But they would need to see that England should not be able to challenge them again in the immediate future. In those circumstances it would obviously be good policy for them to take steps to establish an independent Ireland with a German prince as king. They even named the prince: Joachim, the youngest son of Kaiser Wilhelm II.
In those circumstances they would have an Ireland on the far side of England, linked with them in friendship flowing from the fact that they had promoted that independence and from the link of royal relationship.
That would have certain advantages for us. It would mean that a movement for de-anglicisation would flow from the head of the state downwards, for what was English would be foreign to the head of the state. He would naturally turn to those who were more Irish and Gaelic, as to his friends, for the non-nationalist element in our country had shown themselves to be so bitterly anti-German.
Such a ruler would necessarily favour the Irish language, for it would be impossible to make the country German-speaking, while it would be against his own interests to foster English.
For the first generation or so it would be an advantage, in view of our natural weakness, to have a ruler who linked us with a dominant European power, and thereafter, when we were better prepared to stand alone, or when it might be undesirable that our ruler should turn by personal choice to one power rather than be guided by what was most natural and beneficial for our country, the ruler of that time would have become completely Irish.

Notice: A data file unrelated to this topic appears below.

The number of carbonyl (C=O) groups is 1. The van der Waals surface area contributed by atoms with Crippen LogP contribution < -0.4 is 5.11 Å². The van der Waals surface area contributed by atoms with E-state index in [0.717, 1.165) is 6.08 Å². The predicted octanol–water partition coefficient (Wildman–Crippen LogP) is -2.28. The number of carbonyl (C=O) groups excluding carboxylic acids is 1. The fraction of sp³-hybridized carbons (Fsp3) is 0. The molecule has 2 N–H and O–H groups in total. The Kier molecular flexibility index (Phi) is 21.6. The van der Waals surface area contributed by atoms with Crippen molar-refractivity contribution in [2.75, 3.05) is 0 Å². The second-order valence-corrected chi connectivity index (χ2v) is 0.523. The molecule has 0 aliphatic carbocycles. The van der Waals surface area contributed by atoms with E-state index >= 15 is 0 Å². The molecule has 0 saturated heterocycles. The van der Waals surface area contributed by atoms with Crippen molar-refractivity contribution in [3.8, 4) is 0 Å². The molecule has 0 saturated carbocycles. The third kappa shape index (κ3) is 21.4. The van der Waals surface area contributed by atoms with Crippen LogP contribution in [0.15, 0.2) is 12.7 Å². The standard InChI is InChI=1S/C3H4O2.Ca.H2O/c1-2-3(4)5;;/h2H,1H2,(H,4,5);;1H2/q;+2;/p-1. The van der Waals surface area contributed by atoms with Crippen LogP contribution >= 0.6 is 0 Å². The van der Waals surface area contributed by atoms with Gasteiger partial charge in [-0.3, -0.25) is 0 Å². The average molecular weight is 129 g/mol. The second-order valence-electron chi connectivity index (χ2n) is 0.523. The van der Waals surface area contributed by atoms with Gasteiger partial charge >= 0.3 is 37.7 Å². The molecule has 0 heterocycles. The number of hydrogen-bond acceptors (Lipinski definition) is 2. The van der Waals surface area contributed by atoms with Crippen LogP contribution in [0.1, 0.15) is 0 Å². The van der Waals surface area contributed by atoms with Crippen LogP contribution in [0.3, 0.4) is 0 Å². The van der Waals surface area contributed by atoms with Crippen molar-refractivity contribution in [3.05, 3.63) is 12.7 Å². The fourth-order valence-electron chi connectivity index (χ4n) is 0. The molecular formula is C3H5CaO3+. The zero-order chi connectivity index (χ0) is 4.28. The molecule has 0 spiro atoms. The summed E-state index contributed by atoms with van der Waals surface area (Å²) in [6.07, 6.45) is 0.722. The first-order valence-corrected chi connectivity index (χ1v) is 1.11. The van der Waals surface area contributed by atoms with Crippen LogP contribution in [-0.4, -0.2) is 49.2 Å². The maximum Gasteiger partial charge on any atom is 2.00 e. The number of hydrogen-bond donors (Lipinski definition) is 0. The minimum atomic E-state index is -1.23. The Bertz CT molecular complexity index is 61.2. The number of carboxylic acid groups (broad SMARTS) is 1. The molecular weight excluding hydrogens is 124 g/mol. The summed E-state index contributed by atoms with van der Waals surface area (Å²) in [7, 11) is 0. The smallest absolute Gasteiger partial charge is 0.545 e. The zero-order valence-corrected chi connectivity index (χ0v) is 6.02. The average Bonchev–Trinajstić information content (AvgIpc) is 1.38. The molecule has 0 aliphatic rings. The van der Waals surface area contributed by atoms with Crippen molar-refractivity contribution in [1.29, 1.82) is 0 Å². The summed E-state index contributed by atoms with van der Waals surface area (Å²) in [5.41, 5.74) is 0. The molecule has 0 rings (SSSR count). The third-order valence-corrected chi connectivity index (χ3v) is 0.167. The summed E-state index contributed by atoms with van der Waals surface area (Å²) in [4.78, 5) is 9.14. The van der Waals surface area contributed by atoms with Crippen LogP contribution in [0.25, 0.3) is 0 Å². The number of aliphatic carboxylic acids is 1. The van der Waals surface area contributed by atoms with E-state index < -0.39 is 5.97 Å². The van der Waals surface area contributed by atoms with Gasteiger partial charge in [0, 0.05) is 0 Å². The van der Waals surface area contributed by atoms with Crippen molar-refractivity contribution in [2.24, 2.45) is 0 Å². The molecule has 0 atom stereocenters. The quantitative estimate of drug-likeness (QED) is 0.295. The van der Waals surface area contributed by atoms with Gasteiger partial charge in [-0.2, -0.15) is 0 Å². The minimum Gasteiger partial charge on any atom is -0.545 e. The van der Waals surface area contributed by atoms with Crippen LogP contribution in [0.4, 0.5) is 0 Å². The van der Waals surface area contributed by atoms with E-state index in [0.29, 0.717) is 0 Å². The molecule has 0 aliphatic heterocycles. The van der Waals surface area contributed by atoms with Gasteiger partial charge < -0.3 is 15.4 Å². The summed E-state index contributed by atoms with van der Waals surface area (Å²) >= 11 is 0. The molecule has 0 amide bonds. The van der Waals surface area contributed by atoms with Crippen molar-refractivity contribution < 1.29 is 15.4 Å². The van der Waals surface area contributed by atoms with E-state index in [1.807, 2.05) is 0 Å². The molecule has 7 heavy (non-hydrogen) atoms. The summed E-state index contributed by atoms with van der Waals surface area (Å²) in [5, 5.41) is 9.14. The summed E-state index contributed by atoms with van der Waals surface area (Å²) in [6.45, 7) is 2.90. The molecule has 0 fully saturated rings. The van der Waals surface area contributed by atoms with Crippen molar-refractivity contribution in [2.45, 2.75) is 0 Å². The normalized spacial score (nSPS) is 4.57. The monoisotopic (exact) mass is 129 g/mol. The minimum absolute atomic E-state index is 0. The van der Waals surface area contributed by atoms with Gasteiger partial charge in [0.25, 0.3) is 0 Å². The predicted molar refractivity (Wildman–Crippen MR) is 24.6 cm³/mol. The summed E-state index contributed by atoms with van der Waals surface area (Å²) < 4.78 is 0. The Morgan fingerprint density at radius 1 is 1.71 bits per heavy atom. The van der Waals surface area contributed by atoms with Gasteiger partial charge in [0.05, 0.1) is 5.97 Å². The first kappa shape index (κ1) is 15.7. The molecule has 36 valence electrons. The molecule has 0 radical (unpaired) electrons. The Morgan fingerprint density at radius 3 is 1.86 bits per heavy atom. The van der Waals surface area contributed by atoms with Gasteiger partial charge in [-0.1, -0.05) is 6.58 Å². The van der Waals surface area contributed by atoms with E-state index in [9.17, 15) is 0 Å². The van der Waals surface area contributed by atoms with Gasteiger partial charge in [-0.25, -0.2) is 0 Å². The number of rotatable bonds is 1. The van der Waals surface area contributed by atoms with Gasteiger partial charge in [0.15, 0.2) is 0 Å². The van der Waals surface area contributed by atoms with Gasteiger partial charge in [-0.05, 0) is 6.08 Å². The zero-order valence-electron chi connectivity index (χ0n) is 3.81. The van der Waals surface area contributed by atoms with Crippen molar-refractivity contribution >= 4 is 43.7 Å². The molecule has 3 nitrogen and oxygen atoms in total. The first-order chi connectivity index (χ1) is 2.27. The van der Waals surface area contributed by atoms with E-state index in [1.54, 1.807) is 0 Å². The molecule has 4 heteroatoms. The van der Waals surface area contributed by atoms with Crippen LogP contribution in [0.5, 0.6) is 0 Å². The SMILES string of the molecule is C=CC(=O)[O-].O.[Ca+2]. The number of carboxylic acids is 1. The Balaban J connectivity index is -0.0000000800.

Talking of those things that might conceivably have been may seem to have been more calculated to depress us, seeing that even while we were speaking we were conscious that when the assault came it must necessarily overcome us. But somehow they cheered me, and it was quite evident that Pearse and Plunkett found comfort in speaking of what might have been.
Those talks between the three of us were repeated at various times during the week. No matter what might be happening when Pearse and Plunkett came in, I went to them immediately.
Desmond FitzGerald evacuated the wounded to Jervis Street Hospital and then led the escape of the escort party. Later he was arrested and sentenced to life imprisonment, commuted to 20 years. With the other prisoners, he was released in 1917. He was elected Sinn Féin MP for the Pembroke constituency of Dublin in the 1918 general election. In 1919 he was appointed substitute director of publicity by Dáil Éireann. He accompanied the Treaty delegation to London. In 1922 he was appointed minister for external affairs and in 1927 minister for defence. He was a member of the Dáil until 1937 and a senator from 1938 to 1943.
These edited extracts are from an autobiographical account that Desmond FitzGerald wrote before his death, in 1947
Image | Desmond FitzGerald welcomes John Devoy to Cobh, Co Cork on 28 July 1924, during his first visit to Ireland in 45 years | Irish Examiner Archive